Taking the First Step Toward Fitness.

From the WebMD Archives

June 12, 2000 -- With her wedding quickly approaching, Julie, a 30-year-old New York advertising executive, is eager to maintain a regular exercise routine so she can look as good as possible on her special day.

"I am trying to walk or run four times a week, averaging about three or four miles per session, and I try to use the free weights for my arms on occasion," she tells WebMD. While she is making strides, it's not easy, she says.

"My problem is motivation, because I don't find exercise to be particularly inspiring," says Julie, who spoke on condition that her full name not be used. "Exercise is ultimately a routine. Routines are boring."

In addition to the boost it can give your looks, the health benefits of regular exercise include protection against heart disease, diabetes, certain types of cancer, and the brittle-bone disease osteoporosis, as well as increases in mood and self-esteem. Yet more than 60% of American adults do not get the recommended amount: 30 minutes of moderate physical activity on most days of the week.

The reason? It may be as simple as taking that first step. Most experts agree that getting started is the hardest part of establishing a regular exercise routine.

"All of America can do some exercise if all of America wants to do it," Gerald F. Fletcher, MD, a cardiologist at Mayo Medical School at the Mayo Clinic in Jacksonville, Fla., tells WebMD. "You've got to make up your mind to do it and overcome all the inconveniences and all of your rationalizations."

Here's how most inactive Americans can start getting physical, says Fletcher, who is also a spokesman for the American Heart Association: "Most of America - meaning most adults age 18 and older - should start by walking properly. Thirty minutes a day, six days a week, is ideal."

Those 30 minutes don't have to be all at once, either. "You can get up in the morning and walk 15 minutes, then walk a little at lunch, and then a little in the afternoon," Fletcher says. He advises walkers to buy quality, brand-name shoes, not discount brands.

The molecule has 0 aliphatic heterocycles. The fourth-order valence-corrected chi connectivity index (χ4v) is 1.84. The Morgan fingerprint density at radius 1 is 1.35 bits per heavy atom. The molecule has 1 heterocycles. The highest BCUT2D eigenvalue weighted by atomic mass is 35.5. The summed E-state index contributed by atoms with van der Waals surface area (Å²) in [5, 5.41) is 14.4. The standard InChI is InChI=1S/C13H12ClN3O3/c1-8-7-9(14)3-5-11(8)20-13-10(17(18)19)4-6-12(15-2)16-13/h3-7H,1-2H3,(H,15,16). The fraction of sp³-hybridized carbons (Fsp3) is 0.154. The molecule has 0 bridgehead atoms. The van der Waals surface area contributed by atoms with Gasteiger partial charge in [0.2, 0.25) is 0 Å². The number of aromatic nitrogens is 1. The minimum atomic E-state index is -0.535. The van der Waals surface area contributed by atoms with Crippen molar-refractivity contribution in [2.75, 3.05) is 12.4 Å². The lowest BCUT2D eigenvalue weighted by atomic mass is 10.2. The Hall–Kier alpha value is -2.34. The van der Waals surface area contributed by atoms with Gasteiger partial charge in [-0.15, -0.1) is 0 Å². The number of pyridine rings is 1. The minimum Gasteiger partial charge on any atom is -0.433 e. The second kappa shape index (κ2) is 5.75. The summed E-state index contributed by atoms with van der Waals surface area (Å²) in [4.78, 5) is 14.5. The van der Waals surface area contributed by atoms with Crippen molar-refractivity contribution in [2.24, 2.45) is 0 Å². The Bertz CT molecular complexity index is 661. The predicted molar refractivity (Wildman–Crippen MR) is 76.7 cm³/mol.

"If you have two or more risk factors for heart disease -- such as having high blood pressure levels, high cholesterol levels, are a smoker, or have a strong family history of heart disease -- then see a doctor for a physical and possibly an exercise test before beginning any exercise regimen," he says. "But generally, for low level walking in moderation, you don't need to see a doctor."

According to the Chicago-based American Medical Association, if a person weighing 200 pounds adds a daily brisk walk of 1.5 miles while consuming the same amount of calories as usual, he or she will lose 14 pounds in a year.

Once you have started walking or doing other types of aerobic exercise, such as biking or swimming, "a little weight exercise is good two to three times a week if you want to get a little more pretty ...," Fletcher says. "Have a trainer to talk to you first," he advises.

A recent National Heart, Lung, and Blood Institute study conducted with the Cooper Institute for Aerobics Research in Dallas indicated that small lifestyle changes to increase activity levels are as effective as a structured exercise program at improving blood pressure and overall heart fitness.

Wayne T. Phillips, PhD, an assistant professor of exercise, science, and physical education at Arizona State University, in Tempe, calls this the "user-friendly" approach to physical activity. "Now with the new physical activity guidelines from the U.S. Surgeon General, we can tell people with confidence that doing things they are already doing -- like activities of daily living, just a little more vigorously -- can have health benefits," Phillips tells WebMD.

The AMA recommends several creative ways to accumulate moderate exercise: take the stairs (for 5 minutes of exercise), park a few blocks from your destination (for 10 minutes), take a brisk walk after dinner (for 15 minutes), or mow the lawn (for 15-plus minutes).

"In general, I encourage people to look for ways to become more active in their lifestyles during the day, such as by walking more, using the stairs, and going to the bathroom or water cooler on the next floor while at work," Phillips says.

"The bottom line is that anyone can certainly find lots of ways to add extra minutes of walking or activity to their day. It's easy to do this extra stuff."